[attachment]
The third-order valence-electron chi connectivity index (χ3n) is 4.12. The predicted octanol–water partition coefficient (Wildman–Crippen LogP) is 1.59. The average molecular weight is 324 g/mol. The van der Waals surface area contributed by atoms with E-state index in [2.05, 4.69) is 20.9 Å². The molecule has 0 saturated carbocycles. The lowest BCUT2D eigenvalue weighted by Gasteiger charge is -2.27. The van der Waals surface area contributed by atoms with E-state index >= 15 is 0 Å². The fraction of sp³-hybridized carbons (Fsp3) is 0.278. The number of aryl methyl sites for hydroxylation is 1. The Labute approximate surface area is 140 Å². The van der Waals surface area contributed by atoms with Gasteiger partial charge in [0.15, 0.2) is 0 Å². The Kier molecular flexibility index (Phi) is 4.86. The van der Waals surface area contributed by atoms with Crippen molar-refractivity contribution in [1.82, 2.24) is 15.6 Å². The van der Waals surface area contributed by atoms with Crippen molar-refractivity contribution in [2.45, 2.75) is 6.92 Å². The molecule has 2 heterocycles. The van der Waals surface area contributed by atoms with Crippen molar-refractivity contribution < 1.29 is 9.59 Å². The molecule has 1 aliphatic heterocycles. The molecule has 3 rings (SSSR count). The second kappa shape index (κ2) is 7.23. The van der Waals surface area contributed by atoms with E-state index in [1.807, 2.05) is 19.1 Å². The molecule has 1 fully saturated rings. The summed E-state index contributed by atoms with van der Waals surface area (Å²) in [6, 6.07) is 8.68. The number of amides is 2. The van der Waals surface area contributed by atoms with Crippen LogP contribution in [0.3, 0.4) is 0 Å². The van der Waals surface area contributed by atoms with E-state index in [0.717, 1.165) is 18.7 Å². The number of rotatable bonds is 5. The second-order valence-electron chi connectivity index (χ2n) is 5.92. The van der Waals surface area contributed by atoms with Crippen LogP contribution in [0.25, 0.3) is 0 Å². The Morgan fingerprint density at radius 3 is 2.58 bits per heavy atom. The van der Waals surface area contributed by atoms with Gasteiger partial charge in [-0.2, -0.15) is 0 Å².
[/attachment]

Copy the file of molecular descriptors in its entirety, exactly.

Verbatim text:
The third-order valence-electron chi connectivity index (χ3n) is 4.12. The predicted octanol–water partition coefficient (Wildman–Crippen LogP) is 1.59. The average molecular weight is 324 g/mol. The van der Waals surface area contributed by atoms with E-state index in [2.05, 4.69) is 20.9 Å². The molecule has 0 saturated carbocycles. The lowest BCUT2D eigenvalue weighted by Gasteiger charge is -2.27. The van der Waals surface area contributed by atoms with E-state index >= 15 is 0 Å². The fraction of sp³-hybridized carbons (Fsp3) is 0.278. The number of aryl methyl sites for hydroxylation is 1. The Labute approximate surface area is 140 Å². The van der Waals surface area contributed by atoms with Gasteiger partial charge in [0.15, 0.2) is 0 Å². The Kier molecular flexibility index (Phi) is 4.86. The van der Waals surface area contributed by atoms with Crippen molar-refractivity contribution in [1.82, 2.24) is 15.6 Å². The van der Waals surface area contributed by atoms with Crippen molar-refractivity contribution in [2.45, 2.75) is 6.92 Å². The molecule has 2 heterocycles. The van der Waals surface area contributed by atoms with Crippen molar-refractivity contribution < 1.29 is 9.59 Å². The molecule has 1 aliphatic heterocycles. The molecule has 3 rings (SSSR count). The second kappa shape index (κ2) is 7.23. The van der Waals surface area contributed by atoms with E-state index in [1.807, 2.05) is 19.1 Å². The molecule has 1 fully saturated rings. The summed E-state index contributed by atoms with van der Waals surface area (Å²) in [6, 6.07) is 8.68. The number of amides is 2. The van der Waals surface area contributed by atoms with Crippen LogP contribution in [0.3, 0.4) is 0 Å². The van der Waals surface area contributed by atoms with E-state index in [0.717, 1.165) is 18.7 Å². The number of rotatable bonds is 5. The second-order valence-electron chi connectivity index (χ2n) is 5.92. The van der Waals surface area contributed by atoms with Crippen LogP contribution in [0.25, 0.3) is 0 Å². The Morgan fingerprint density at radius 3 is 2.58 bits per heavy atom. The van der Waals surface area contributed by atoms with Gasteiger partial charge in [-0.2, -0.15) is 0 Å².